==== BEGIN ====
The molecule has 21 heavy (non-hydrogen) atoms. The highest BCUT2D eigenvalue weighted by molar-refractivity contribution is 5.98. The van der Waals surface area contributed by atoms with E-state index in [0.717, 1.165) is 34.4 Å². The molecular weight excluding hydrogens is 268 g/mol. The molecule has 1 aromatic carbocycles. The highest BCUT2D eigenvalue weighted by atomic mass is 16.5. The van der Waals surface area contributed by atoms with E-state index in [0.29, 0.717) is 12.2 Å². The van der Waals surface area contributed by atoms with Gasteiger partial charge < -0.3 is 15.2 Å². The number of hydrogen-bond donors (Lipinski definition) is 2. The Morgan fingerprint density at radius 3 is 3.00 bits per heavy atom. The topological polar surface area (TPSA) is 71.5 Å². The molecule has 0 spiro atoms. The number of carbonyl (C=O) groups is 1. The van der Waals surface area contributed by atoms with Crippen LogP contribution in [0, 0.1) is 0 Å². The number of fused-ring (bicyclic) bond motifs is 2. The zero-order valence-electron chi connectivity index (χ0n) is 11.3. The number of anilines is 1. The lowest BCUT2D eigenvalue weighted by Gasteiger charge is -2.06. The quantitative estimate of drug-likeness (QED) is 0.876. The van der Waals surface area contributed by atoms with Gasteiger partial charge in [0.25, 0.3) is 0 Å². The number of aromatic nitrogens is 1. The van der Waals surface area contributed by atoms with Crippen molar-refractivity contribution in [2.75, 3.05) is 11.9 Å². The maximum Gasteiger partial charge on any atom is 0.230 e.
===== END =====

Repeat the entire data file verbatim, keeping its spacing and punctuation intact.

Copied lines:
The molecule has 21 heavy (non-hydrogen) atoms. The highest BCUT2D eigenvalue weighted by molar-refractivity contribution is 5.98. The van der Waals surface area contributed by atoms with E-state index in [0.717, 1.165) is 34.4 Å². The molecular weight excluding hydrogens is 268 g/mol. The molecule has 1 aromatic carbocycles. The highest BCUT2D eigenvalue weighted by atomic mass is 16.5. The van der Waals surface area contributed by atoms with E-state index in [0.29, 0.717) is 12.2 Å². The van der Waals surface area contributed by atoms with Gasteiger partial charge < -0.3 is 15.2 Å². The number of hydrogen-bond donors (Lipinski definition) is 2. The Morgan fingerprint density at radius 3 is 3.00 bits per heavy atom. The topological polar surface area (TPSA) is 71.5 Å². The molecule has 0 spiro atoms. The number of carbonyl (C=O) groups is 1. The van der Waals surface area contributed by atoms with Crippen LogP contribution in [0, 0.1) is 0 Å². The number of fused-ring (bicyclic) bond motifs is 2. The zero-order valence-electron chi connectivity index (χ0n) is 11.3. The number of anilines is 1. The lowest BCUT2D eigenvalue weighted by Gasteiger charge is -2.06. The quantitative estimate of drug-likeness (QED) is 0.876. The van der Waals surface area contributed by atoms with Gasteiger partial charge in [0.25, 0.3) is 0 Å². The number of aromatic nitrogens is 1. The van der Waals surface area contributed by atoms with Crippen molar-refractivity contribution in [2.75, 3.05) is 11.9 Å². The maximum Gasteiger partial charge on any atom is 0.230 e.